Brain Powerd is a Sunrise anime from ’98. It was directed and written by by Tomino Yoshiyuki, the creator of Gundam and the person responsible for the Garzey no Tsubasa OVA. I was asked to review this on the grounds that I hated Evangelion and this is, as impossible as it sounds, supposedly worse. I find that hard to believe, but let’s take a look and decide for ourselves.
During an excursion, Utsumiya Hime discovers a giant plate. From the plate emerges a giant mecha, one of the titular Brain Powerd. She becomes its pilot and escapes from a pair of giant robots that are chasing her. One year later, Isami Yuu, one of the pilots, is leaving Orphan, the one-dimensionally evil organisation dedicated to helping their ship, called Orphan, reach the stars even if it destroys all of humanity besides them. Yuu has somehow figured out that this obviously bad idea is, in fact, a bad idea. So, he escapes aboard his own Brain Powerd and meets up with Utsumiya. He greets her like an old and dear friend, in spite of them having only met for all of thirty seconds a year ago. Turns out that she’s part of the Novis Noah, a ship dedicated to stopping Orphan. Will Novis Noah succeed or will Orphan manage to blast off? And if it does, will that devastate humanity?
Let’s start right away with the fundamental flaw with the writing in this series. It’s very disjointed. Plot points come out of nowhere, the dialogue jumps around and there’s a lot of plot progression that involves the situation just being different for no adequately explained reason. The narrative flows very much like it was just made up on a time crunch with no plan behind it. It’s almost like a group of people who don’t really understand writing got together and played the party game where you take turns making up parts of a story.
There are smaller issues as well. The romance in this is total tripe. It basically involves two characters barely exchanging dialogue, having no chemistry but getting together because…. Undyne can suplex a boulder. This series also doesn’t understand how things like energy work and the Novis Noah’s “doctor” must have gotten her degree from a diploma mill because her areas of expertise are acupuncture and moxibustion. In other words, Pseudo-scientific nonsense that operates on the placebo effect. Let’s just hope no one who pilots these living mecha into battle gets seriously injured and needs real medicine. There are other elements that just don’t make sense. The Novis Noah decides to take on a bunch of orphaned children, in spite of being in constant danger and then they act surprised when that decision doesn’t go well for them.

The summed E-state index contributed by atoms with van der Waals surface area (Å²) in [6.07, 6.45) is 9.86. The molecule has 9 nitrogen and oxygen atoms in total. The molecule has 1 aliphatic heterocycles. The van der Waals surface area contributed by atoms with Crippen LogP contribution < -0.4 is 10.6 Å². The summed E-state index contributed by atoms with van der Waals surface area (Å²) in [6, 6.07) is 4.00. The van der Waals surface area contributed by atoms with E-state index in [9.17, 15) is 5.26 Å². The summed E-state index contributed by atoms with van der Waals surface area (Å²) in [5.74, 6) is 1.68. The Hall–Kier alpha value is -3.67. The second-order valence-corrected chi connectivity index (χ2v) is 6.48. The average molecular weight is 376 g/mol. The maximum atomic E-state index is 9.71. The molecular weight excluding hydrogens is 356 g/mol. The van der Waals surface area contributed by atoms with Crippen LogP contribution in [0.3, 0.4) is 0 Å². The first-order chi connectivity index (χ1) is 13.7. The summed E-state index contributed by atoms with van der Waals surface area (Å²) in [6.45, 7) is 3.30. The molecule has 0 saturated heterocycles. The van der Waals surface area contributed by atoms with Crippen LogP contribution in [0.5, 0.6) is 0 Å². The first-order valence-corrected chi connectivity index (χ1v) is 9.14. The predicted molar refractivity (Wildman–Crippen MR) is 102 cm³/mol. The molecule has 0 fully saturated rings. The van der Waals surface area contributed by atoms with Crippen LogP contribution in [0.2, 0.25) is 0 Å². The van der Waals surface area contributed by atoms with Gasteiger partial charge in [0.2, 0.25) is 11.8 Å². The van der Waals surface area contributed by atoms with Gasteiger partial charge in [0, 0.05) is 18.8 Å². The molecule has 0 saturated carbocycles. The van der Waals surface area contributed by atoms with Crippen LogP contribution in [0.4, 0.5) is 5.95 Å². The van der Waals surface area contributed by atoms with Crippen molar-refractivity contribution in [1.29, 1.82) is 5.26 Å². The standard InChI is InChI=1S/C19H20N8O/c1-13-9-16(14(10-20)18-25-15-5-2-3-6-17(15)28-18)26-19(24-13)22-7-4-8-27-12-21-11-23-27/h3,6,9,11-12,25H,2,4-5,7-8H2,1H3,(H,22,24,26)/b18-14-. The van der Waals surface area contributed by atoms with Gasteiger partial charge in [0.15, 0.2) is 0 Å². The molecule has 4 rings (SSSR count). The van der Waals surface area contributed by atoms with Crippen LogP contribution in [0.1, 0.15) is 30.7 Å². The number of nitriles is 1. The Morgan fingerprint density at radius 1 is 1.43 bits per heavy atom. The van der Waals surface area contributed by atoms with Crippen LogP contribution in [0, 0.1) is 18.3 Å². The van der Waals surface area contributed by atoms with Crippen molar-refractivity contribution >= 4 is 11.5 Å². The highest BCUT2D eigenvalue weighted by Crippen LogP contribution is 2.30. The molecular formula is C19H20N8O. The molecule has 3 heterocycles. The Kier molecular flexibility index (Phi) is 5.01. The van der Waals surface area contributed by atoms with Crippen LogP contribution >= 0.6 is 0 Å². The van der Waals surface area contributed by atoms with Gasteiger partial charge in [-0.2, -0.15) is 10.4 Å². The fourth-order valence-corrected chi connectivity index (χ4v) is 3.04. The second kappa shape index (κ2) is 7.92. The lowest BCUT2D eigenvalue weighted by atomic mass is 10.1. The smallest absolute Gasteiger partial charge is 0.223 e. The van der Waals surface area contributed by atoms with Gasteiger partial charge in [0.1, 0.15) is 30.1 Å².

On the positive side this series, like Garzey no Tsubasa, can be pretty funny in its incompetence. So, that’s something.
The trouble with disjointed writing isn’t relegated to the narrative itself. Character motivations suffer the same fate. They’ll shift without any real reason. Yuu can also be annoying at times. Particularly when he’s giving sanctimonious speeches. Aside from that, the characters are just dull. They’re archetypes who occasionally shift to different archetypes because the plot says they need to.
The artwork and animation in this are hilariously bad, mostly. The action sequences can be hilarious as can the facial expressions that aren’t dull surprise. The future technology is pretty stupid looking and can be funny. The character designs are terrible with one dude looking like he’s rubbing his nipples when he puts his fingers in his jacket pocket. The opening sequence gives us inexplicable nudity of a bunch of the young female characters. Because that’s super relevant to the mecha battles between Orphan and the Novis Noah. Totally not a cheap ploy to get people to watch the series.
there are some actors in this cast who are good at their jobs but this is also one of those series where you’d never know it to hear them in it. To name a few, Watanabe Kumiko and Paku Romi are both good actresses. The trouble is that the series doesn’t need them to showcase their skills. It needs them to have one or two emotions. Which results in performances where none of the actors seem to care. The music is pretty good. It’s not Kanno Yoko’s best soundtrack by any means, but it is a Kanno Yoko soundtrack and she’s damn good at her job.
There isn’t any. Which is just as well given how this series handles romantic elements.
So, that’s Brain Powerd. It’s a really poorly written series with dull characters, hilariously bad art and actors who read the script and knew they didn’t need to put in an effort. That being said, let’s move on to the big question. Is it worse than Evangelion? Well… no. For one thing, the protagonists are smart enough to not be part of the cartoonishly evil organisation in this series. For another, the antagonists do have motivations. The main goal is even one that’s reminiscent of Ra’s Al Ghul’s or that organisation from the Invasion of the Dinosaurs Doctor Who serial. So, it’s even something that can be done well, when it’s in the hands of competent writers but even in this series it’s, at least, something. Most importantly, it’s nowhere near as pretentious and the characters in this are almost as one-note, but nowhere near as painfully obnoxious. And, while Evangelion was a painful slog, this one can be bad in an amusing way. That brings me to the final rating. Brain Powerd gets a 2/10. Honestly, I don’t recommend watching it, even for those unintentionally hilarious moments, just because of the length. Next week I’ll look at Mouryou no Hako.